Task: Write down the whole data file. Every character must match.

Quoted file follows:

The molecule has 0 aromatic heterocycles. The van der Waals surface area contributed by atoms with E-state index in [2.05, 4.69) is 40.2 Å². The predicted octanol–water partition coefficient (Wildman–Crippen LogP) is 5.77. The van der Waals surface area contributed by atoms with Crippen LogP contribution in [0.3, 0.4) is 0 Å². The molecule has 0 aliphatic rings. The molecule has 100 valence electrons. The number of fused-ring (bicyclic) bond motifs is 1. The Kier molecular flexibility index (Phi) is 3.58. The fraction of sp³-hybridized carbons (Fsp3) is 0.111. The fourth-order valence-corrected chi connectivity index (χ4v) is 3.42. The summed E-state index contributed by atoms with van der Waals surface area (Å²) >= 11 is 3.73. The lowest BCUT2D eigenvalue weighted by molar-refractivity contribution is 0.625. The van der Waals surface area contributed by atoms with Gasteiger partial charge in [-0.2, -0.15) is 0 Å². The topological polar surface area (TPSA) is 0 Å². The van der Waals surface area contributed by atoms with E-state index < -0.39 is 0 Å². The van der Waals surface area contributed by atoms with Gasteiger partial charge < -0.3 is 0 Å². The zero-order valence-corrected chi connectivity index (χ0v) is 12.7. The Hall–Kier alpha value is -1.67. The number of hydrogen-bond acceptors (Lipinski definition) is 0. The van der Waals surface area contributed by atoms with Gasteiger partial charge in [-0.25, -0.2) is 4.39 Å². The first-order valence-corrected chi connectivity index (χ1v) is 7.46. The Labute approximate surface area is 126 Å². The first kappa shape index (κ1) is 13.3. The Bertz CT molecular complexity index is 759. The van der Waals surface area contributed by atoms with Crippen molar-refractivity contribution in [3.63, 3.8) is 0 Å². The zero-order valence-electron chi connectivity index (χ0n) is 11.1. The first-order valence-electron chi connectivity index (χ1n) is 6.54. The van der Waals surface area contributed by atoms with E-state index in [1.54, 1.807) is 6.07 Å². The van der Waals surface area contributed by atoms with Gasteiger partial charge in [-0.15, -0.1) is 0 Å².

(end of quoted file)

The molecule has 0 aromatic heterocycles. The van der Waals surface area contributed by atoms with E-state index in [2.05, 4.69) is 40.2 Å². The predicted octanol–water partition coefficient (Wildman–Crippen LogP) is 5.77. The van der Waals surface area contributed by atoms with Crippen LogP contribution in [0.3, 0.4) is 0 Å². The molecule has 0 aliphatic rings. The molecule has 100 valence electrons. The number of fused-ring (bicyclic) bond motifs is 1. The Kier molecular flexibility index (Phi) is 3.58. The fraction of sp³-hybridized carbons (Fsp3) is 0.111. The fourth-order valence-corrected chi connectivity index (χ4v) is 3.42. The summed E-state index contributed by atoms with van der Waals surface area (Å²) >= 11 is 3.73. The lowest BCUT2D eigenvalue weighted by molar-refractivity contribution is 0.625. The van der Waals surface area contributed by atoms with Gasteiger partial charge in [-0.2, -0.15) is 0 Å². The topological polar surface area (TPSA) is 0 Å². The van der Waals surface area contributed by atoms with E-state index < -0.39 is 0 Å². The van der Waals surface area contributed by atoms with Gasteiger partial charge < -0.3 is 0 Å². The zero-order valence-corrected chi connectivity index (χ0v) is 12.7. The Hall–Kier alpha value is -1.67. The number of hydrogen-bond acceptors (Lipinski definition) is 0. The van der Waals surface area contributed by atoms with Gasteiger partial charge in [-0.25, -0.2) is 4.39 Å². The first-order valence-corrected chi connectivity index (χ1v) is 7.46. The Labute approximate surface area is 126 Å². The first kappa shape index (κ1) is 13.3. The Bertz CT molecular complexity index is 759. The van der Waals surface area contributed by atoms with Crippen molar-refractivity contribution in [3.63, 3.8) is 0 Å². The zero-order valence-electron chi connectivity index (χ0n) is 11.1. The first-order valence-electron chi connectivity index (χ1n) is 6.54. The van der Waals surface area contributed by atoms with E-state index in [1.54, 1.807) is 6.07 Å². The van der Waals surface area contributed by atoms with Gasteiger partial charge in [-0.15, -0.1) is 0 Å².